When assembled upon pivot pin 41 and free from the buoyancy effect of the entrapped engine oil 60 within shield 43a the balance of balance beam float assembly 40 plus switching lever 45 is such that a clockwise moment (as viewed in FIG. 5) exists about pivot pin 41 causing the balance beam float assembly 40 to rotate clockwise until contact arm 48 and counterweight 42 abuts contact magnet 47 which projects through an extended portion of terminal connector 53 as shown in FIG. 5.
When as shown in this configuration (FIG. 5) an electrical circuit is thus completed and comprises in series: terminal connector 53, magnet 47, switching lever 45, and pivot pin 41 which is in electrical grounding contact with the engine crank case 20 when the switch assembly 30 is installed in small engine 10.
The balance beam float assembly 40 and the switching lever 45 are totally enclosed within a non electrically conducting protection shield 43 as illustrated in FIGS. 2, 5 and 6. The encapsulating shield 43 comprises a "snap together" top portion 43a and bottom portion 43b. The shield is made of high temperature resistant injection molded thermosetting resinous material and configured to "snap together" in a way common to such parts and readily understandable by viewing FIGS. 3, 4, 5 and 6.
Encapsulating shield 43 is provided with laterally extending openings or apertures 32 along the top of upper portion 43a and similar slotted openings 34 along the side of the shield facing away from splasher 12. Because of the turbulent effect of splasher 12 upon the oil surface 13, the side of shield 43 adjacent splasher 12 is preferably solid having no openings. The bottom shield portion 43b is further provided with oil drain holes 36. The function and operation of openings 32 and 34 along with drain holes 36 is described in further detail in the following operation discussion.OPERATION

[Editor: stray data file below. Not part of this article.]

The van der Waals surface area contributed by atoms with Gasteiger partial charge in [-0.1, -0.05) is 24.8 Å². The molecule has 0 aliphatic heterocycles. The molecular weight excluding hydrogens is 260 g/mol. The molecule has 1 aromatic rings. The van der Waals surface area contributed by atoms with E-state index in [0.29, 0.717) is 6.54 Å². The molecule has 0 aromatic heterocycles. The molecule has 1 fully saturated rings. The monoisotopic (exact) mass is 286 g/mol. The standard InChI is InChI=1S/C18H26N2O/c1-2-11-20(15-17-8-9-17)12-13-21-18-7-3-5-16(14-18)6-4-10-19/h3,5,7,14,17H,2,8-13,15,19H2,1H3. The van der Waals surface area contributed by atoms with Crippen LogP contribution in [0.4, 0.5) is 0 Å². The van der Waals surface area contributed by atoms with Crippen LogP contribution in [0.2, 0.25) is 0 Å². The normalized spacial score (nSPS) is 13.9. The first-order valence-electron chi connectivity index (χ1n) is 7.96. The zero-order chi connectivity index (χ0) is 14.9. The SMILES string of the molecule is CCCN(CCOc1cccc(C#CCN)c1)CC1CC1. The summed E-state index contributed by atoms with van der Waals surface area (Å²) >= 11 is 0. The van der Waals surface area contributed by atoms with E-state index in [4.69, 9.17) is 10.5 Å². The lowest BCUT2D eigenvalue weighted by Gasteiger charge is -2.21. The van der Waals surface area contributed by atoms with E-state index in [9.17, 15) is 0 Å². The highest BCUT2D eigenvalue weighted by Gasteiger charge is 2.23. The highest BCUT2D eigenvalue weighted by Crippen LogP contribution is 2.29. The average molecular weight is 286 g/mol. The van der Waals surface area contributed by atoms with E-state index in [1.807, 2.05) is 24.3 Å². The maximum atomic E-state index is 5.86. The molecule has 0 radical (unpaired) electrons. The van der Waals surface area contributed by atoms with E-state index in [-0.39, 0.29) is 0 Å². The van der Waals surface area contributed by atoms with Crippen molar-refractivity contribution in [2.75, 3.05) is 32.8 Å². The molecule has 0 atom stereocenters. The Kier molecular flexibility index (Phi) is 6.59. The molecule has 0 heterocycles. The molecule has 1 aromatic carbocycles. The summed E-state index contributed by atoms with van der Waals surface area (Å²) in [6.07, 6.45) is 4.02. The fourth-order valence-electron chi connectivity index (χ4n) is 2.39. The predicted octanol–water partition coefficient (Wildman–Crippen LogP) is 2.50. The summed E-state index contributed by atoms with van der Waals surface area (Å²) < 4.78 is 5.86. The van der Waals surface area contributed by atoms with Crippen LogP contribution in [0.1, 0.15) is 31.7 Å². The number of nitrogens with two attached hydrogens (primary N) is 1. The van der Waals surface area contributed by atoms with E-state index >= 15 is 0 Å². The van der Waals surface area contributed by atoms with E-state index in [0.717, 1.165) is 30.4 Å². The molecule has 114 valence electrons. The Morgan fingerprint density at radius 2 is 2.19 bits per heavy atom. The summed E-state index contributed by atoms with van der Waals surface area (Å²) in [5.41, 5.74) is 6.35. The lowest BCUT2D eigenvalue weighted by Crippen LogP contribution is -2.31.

(a) Engine Electrics
With respect to the small gasoline engine electrics our engine cut off switch is relatively simple. The switch is integrated into the spark plug ignition circuit such that when the switching lever 45 is closed (in contact with magnet 47), the ignition circuit is rendered inoperative. This may be accomplished most simply by connecting terminal wire 16 to the spark plug lead wire (not shown). Thus the cut off switch when closed, because of a low oil level condition, electrically grounds the spark plug to the engine case through the circuit path previously described.
Our engine cut off switch may also be integrated into the ignition circuit whereby closing of switching lever 45 acts to directly ground the magneto primary coil.
(b) Mechanical Operation
When the engine oil sump is empty or dry the operating elements of the cut off switch assume the general configure as shown in FIG. 5. The clockwise moment created by float 44, about pivot pin 41, is greater than the counter clockwise moment created by the combination of counterweight 42 and switching lever 45. Thus the balance beam float assembly 40 is caused to rotate clockwise until the switching lever contact arm 48, supported upon counterweight 42, engages contact magnet 47. In this configuration the electrical circuit from terminal connector 53, through contact magnet 47, switching lever 45, pivot pin 41, and to the engine case 20 is complete and the engine ignition circuit is grounded. Thus the engine cannot be operated.